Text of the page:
New release “The Post,” directed by Steven Spielberg, stars Meryl Streep and Tom Hanks. For some people the review could stop here. With those three names, you know it’s going to be a good movie. At its core, the movie is about the first amendment right to the freedom of speech. The movie’s main conflict involves the discovery of classified documents showing U.S. government deception about the Vietnam War. In the movie, the government told the people of the United States that the military was off fighting for a good cause and winning. However, these papers say the opposite, divulging that consecutive U.S. presidents continued the war despite information proving the possibility of winning.
The New York Times then decides to publish parts of the papers. The government, seeing this as a breach of security, bans them from publishing the paper and takes the New York Times to the Supreme Court. Their biggest competition, The Washington Post, seeing the opportunity to find the papers and publish the truth, is faced with a dilemma. If they publish the papers, they run the risk of being shut down just like the New York Times, but if they don’t they are not reporting the truth. It all comes down on Meryl Streep’s shoulders, who struggles with the decision of whether to publish the documents. She must fight against her Board of Directors to maintain her position as head of the Washington Post all while proving that she can do the job as well as, if not better than her late husband.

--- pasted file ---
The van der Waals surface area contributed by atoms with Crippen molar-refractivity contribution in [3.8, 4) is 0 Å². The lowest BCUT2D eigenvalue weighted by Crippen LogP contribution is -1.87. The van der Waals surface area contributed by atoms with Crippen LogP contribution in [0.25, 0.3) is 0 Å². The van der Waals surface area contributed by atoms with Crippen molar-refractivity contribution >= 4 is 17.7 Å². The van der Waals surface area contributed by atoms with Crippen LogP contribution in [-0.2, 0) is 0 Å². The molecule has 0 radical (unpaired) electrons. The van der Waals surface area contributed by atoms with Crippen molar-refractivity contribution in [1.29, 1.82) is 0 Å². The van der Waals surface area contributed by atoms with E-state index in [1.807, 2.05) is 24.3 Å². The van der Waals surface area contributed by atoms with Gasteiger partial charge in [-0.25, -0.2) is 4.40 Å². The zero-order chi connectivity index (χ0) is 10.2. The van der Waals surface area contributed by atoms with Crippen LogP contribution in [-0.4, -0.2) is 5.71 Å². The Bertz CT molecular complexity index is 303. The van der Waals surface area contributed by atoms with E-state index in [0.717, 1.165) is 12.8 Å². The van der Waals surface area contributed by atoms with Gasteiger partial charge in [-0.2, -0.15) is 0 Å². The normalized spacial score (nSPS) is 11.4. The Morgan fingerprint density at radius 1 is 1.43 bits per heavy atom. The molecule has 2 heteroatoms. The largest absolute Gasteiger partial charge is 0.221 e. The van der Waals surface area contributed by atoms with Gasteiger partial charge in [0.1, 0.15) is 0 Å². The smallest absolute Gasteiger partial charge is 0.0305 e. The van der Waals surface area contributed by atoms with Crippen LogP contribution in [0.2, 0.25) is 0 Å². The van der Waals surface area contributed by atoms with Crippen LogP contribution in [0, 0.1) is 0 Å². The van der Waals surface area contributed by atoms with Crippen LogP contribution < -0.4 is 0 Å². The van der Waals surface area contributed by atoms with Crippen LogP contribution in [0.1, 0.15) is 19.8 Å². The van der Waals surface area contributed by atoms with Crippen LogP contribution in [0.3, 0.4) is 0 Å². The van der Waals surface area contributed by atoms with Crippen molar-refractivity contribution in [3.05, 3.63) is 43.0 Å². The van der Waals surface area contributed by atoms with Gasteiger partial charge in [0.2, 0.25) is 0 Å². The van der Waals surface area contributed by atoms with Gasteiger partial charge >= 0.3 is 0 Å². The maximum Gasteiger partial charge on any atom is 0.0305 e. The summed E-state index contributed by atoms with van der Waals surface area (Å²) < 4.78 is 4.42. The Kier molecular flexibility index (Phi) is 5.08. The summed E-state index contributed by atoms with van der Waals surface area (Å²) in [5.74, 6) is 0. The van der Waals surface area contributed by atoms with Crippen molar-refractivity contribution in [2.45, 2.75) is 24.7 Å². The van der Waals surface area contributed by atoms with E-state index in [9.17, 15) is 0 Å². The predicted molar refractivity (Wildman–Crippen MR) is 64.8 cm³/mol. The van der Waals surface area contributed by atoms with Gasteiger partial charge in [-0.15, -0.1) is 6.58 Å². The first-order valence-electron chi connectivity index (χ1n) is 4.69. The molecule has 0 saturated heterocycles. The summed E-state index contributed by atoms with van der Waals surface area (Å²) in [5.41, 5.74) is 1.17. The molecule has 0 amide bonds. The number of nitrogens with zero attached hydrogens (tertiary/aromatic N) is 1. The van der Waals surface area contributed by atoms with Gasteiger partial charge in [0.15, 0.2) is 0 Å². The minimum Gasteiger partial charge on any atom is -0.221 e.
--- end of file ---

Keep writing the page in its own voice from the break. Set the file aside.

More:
This movie is based on the true history of the Pentagon papers, so even though you probably know the outcome I’m not going to spoil the movie because it is so well done. “The Post” is not controversial per say, but it made its debut at a good time considering the recent rampant amount of fake news and discussions of whether or not false news should be published. While dramatic and stressful, the movie really brings to light the reason for the first amendment and the freedom of the press. Not to get deeply political, but the press is supposed to be a check of sorts on the power of the government. The people have the right to know exactly what their government is doing.
The film is a prime example of the government hiding information that deeply impacted the lives of Americans. Personally, I loved this movie. I have been a huge fan of Meryl Streep since “The Devil Wears Prada” and I love how she handles leadership roles in her films. I’m also a history nerd who loves debate about the Constitution. I would highly recommend watching this movie not just because it stars amazing actors and has a plot that keeps you on the edge of your seat, but because it shows exactly why we need freedom of the press.